When a glitch such as clock severance occurs with respect to the clock signal supplied from the external oscillator 14 due to the uncoupling of the external oscillator 14, for example, the clock monitor circuit 11 directly controls the communication interface 13 so as to set the communication interface 13 in a predetermined state. The predetermined state may be defined as a state in which the communication interface 13 does not physically destroy the peripheral device 15. For example, a data-communication line 16 connecting between the communication interface 13 and the peripheral device 15 may be separated from the communication interface 13. To this end, the data-communication line 16 may be set in a floating state on the side of the communication interface 13. Alternatively, the data-communication line 16 may be set to a LOW potential by the communication interface 13 if the setting of the data-communication line 16 to the LOW potential is a default state during the period of no communication.
  • [0030]
    Moreover, the clock monitor circuit 11 performs such control as to prohibit the core circuit 12 from accessing the communication interface 13, thereby avoiding a change in the state of the communication interface 13 due to the operation of the core circuit 12. With the control operations as described above, the communication interface 13 is set in such a state as not to destroy the circuitry of the peripheral device 15 (i.e., not to cause physical destruction), and, also, it is ensured that the state of the communication interface 13 is not changed by the malfunction or the like of the core circuit 12. When a clock glitch occurs due to the uncoupling of the external oscillator 14 or the like, or even when the core circuit 12 malfunctions due to a clock glitch, it is ensured that the peripheral device 15 is not destroyed physically.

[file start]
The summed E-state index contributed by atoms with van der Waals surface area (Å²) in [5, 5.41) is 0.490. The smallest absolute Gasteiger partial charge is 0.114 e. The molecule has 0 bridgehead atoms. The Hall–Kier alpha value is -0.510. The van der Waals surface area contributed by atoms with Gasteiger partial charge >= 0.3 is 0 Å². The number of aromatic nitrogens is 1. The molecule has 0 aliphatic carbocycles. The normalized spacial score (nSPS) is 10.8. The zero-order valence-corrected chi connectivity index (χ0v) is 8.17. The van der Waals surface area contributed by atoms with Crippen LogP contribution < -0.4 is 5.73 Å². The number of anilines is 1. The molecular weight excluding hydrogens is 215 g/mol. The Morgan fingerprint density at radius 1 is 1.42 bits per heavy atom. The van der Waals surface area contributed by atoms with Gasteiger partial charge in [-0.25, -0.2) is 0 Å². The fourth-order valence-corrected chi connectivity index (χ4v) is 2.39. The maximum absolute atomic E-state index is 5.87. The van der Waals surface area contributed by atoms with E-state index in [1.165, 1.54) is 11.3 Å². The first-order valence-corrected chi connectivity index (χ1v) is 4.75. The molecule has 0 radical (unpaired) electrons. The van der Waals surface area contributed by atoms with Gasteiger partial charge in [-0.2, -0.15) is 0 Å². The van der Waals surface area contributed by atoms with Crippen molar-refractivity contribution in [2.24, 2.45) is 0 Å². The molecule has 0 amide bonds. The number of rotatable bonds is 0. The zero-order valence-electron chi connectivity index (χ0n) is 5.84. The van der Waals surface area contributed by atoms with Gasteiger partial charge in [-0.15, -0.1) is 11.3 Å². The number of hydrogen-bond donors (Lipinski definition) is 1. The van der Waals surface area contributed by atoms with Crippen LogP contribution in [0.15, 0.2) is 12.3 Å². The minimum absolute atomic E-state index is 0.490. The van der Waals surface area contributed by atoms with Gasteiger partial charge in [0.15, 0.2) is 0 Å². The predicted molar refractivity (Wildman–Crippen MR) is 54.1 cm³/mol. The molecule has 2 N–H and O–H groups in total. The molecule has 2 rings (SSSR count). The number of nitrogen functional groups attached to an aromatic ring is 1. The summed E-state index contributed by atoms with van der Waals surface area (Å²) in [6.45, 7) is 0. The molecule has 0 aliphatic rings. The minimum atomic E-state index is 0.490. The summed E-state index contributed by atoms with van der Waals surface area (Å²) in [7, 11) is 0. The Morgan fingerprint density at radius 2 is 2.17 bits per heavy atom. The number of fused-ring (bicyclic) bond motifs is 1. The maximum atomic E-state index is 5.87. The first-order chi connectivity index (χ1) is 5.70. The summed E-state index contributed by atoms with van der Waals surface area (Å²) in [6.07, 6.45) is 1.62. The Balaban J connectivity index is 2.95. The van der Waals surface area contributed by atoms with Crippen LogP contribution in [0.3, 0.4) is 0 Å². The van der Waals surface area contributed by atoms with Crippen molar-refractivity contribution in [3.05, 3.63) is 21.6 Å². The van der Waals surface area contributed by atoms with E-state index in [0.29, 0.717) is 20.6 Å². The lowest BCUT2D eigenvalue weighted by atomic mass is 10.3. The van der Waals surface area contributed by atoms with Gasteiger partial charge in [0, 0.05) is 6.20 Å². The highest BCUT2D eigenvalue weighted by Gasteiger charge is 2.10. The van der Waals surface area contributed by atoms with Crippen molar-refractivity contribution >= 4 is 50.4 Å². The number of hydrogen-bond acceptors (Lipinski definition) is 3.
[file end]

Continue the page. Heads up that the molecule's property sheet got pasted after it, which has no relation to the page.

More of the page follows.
• [0031]
    FIG. 2 is a circuit diagram showing an example of the construction of the microcomputer according to the invention.
  • [0032]
    The microcomputer of FIG. 2 includes the clock monitor circuit 11, a CPU 12 that is the core circuit, the communication interface 13, an access control circuit 21, a register setting circuit 22, an OR circuit 23, and inverters 35 and 36 for carrying control signals. The communication interface 13 communicates data with the peripheral device 15 through the data-communication line 16. The communication interface 13 is provided with a communication-macro control register 24, and data communication is controlled according to the register settings of the communication-macro control register 24.
  • [0033]
    The clock monitor circuit 11 receives a clock signal from the external oscillator 14, and supplies the clock signal to the CPU 12. Moreover, the clock monitor circuit 11 checks whether the state of the clock signal is normal, and outputs a control signal responsive to the checked state. In the example of the construction of FIG. 2, the control signal is LOW when the state of the clock signal is normal, and is HIGH when the state of the clock signal is abnormal. If a failure such as the uncoupling of the external oscillator 14 occurs, the clock monitor circuit 11 detects the event so as to output a HIGH control signal.
  • [0034]